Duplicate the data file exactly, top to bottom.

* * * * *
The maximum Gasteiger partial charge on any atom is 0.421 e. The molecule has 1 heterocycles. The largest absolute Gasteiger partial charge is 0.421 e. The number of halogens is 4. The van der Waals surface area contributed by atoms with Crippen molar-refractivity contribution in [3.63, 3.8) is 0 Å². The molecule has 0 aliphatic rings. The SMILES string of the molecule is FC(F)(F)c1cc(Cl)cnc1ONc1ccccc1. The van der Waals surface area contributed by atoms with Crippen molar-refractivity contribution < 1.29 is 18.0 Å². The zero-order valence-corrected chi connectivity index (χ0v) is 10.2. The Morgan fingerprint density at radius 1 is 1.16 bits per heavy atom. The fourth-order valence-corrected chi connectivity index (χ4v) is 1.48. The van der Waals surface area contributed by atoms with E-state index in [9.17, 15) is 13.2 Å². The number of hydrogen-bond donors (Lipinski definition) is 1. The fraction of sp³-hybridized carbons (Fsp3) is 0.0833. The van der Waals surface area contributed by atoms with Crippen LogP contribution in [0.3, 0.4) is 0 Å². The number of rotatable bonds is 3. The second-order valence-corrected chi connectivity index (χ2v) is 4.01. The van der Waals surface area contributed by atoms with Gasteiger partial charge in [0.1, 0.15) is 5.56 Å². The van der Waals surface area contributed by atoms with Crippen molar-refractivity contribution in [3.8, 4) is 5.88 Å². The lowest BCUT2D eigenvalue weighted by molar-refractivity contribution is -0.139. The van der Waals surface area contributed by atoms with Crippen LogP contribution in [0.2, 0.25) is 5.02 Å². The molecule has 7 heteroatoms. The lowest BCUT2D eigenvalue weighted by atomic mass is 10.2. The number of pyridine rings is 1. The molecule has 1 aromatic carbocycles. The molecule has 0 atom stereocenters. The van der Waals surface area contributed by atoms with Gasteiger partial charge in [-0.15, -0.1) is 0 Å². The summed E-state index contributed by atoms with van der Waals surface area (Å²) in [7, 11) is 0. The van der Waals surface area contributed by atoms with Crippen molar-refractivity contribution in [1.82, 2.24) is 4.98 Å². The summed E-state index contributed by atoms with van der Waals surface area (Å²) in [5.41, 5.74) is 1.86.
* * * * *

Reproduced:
The maximum Gasteiger partial charge on any atom is 0.421 e. The molecule has 1 heterocycles. The largest absolute Gasteiger partial charge is 0.421 e. The number of halogens is 4. The van der Waals surface area contributed by atoms with Crippen molar-refractivity contribution in [3.63, 3.8) is 0 Å². The molecule has 0 aliphatic rings. The SMILES string of the molecule is FC(F)(F)c1cc(Cl)cnc1ONc1ccccc1. The van der Waals surface area contributed by atoms with Crippen molar-refractivity contribution < 1.29 is 18.0 Å². The zero-order valence-corrected chi connectivity index (χ0v) is 10.2. The Morgan fingerprint density at radius 1 is 1.16 bits per heavy atom. The fourth-order valence-corrected chi connectivity index (χ4v) is 1.48. The van der Waals surface area contributed by atoms with E-state index in [9.17, 15) is 13.2 Å². The number of hydrogen-bond donors (Lipinski definition) is 1. The fraction of sp³-hybridized carbons (Fsp3) is 0.0833. The van der Waals surface area contributed by atoms with Crippen LogP contribution in [0.3, 0.4) is 0 Å². The number of rotatable bonds is 3. The second-order valence-corrected chi connectivity index (χ2v) is 4.01. The van der Waals surface area contributed by atoms with Gasteiger partial charge in [0.1, 0.15) is 5.56 Å². The van der Waals surface area contributed by atoms with Crippen molar-refractivity contribution in [3.8, 4) is 5.88 Å². The lowest BCUT2D eigenvalue weighted by molar-refractivity contribution is -0.139. The van der Waals surface area contributed by atoms with Crippen LogP contribution in [0.2, 0.25) is 5.02 Å². The molecule has 7 heteroatoms. The lowest BCUT2D eigenvalue weighted by atomic mass is 10.2. The number of pyridine rings is 1. The molecule has 1 aromatic carbocycles. The molecule has 0 atom stereocenters. The van der Waals surface area contributed by atoms with Gasteiger partial charge in [-0.15, -0.1) is 0 Å². The summed E-state index contributed by atoms with van der Waals surface area (Å²) in [7, 11) is 0. The van der Waals surface area contributed by atoms with Crippen molar-refractivity contribution in [1.82, 2.24) is 4.98 Å². The summed E-state index contributed by atoms with van der Waals surface area (Å²) in [5.41, 5.74) is 1.86.